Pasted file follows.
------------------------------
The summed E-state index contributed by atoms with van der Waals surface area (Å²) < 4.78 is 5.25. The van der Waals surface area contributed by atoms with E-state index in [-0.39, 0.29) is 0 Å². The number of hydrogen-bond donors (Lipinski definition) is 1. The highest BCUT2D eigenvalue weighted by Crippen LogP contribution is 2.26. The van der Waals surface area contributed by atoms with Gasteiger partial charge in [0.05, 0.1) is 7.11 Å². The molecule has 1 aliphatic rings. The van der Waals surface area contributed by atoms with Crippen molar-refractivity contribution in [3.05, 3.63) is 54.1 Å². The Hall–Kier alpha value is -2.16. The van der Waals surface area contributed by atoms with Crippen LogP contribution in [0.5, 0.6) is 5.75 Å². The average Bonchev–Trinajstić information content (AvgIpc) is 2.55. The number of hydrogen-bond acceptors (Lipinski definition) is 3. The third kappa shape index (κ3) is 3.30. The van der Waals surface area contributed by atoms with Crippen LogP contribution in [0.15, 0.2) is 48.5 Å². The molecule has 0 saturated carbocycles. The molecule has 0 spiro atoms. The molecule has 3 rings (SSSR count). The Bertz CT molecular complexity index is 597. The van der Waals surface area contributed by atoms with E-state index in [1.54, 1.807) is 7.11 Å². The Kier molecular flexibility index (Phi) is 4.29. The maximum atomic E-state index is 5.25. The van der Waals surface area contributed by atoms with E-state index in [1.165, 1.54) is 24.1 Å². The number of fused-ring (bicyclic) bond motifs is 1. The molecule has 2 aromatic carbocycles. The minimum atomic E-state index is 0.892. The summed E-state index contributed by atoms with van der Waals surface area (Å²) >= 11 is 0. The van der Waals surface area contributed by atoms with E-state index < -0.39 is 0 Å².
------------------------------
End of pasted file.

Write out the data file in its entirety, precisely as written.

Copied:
The summed E-state index contributed by atoms with van der Waals surface area (Å²) < 4.78 is 5.25. The van der Waals surface area contributed by atoms with E-state index in [-0.39, 0.29) is 0 Å². The number of hydrogen-bond donors (Lipinski definition) is 1. The highest BCUT2D eigenvalue weighted by Crippen LogP contribution is 2.26. The van der Waals surface area contributed by atoms with Gasteiger partial charge in [0.05, 0.1) is 7.11 Å². The molecule has 1 aliphatic rings. The van der Waals surface area contributed by atoms with Crippen molar-refractivity contribution in [3.05, 3.63) is 54.1 Å². The Hall–Kier alpha value is -2.16. The van der Waals surface area contributed by atoms with Crippen LogP contribution in [0.5, 0.6) is 5.75 Å². The average Bonchev–Trinajstić information content (AvgIpc) is 2.55. The number of hydrogen-bond acceptors (Lipinski definition) is 3. The third kappa shape index (κ3) is 3.30. The van der Waals surface area contributed by atoms with Crippen LogP contribution in [0.15, 0.2) is 48.5 Å². The molecule has 0 saturated carbocycles. The molecule has 0 spiro atoms. The molecule has 3 rings (SSSR count). The Bertz CT molecular complexity index is 597. The van der Waals surface area contributed by atoms with E-state index in [1.54, 1.807) is 7.11 Å². The Kier molecular flexibility index (Phi) is 4.29. The maximum atomic E-state index is 5.25. The van der Waals surface area contributed by atoms with E-state index in [1.165, 1.54) is 24.1 Å². The number of fused-ring (bicyclic) bond motifs is 1. The molecule has 2 aromatic carbocycles. The minimum atomic E-state index is 0.892. The summed E-state index contributed by atoms with van der Waals surface area (Å²) >= 11 is 0. The van der Waals surface area contributed by atoms with E-state index < -0.39 is 0 Å².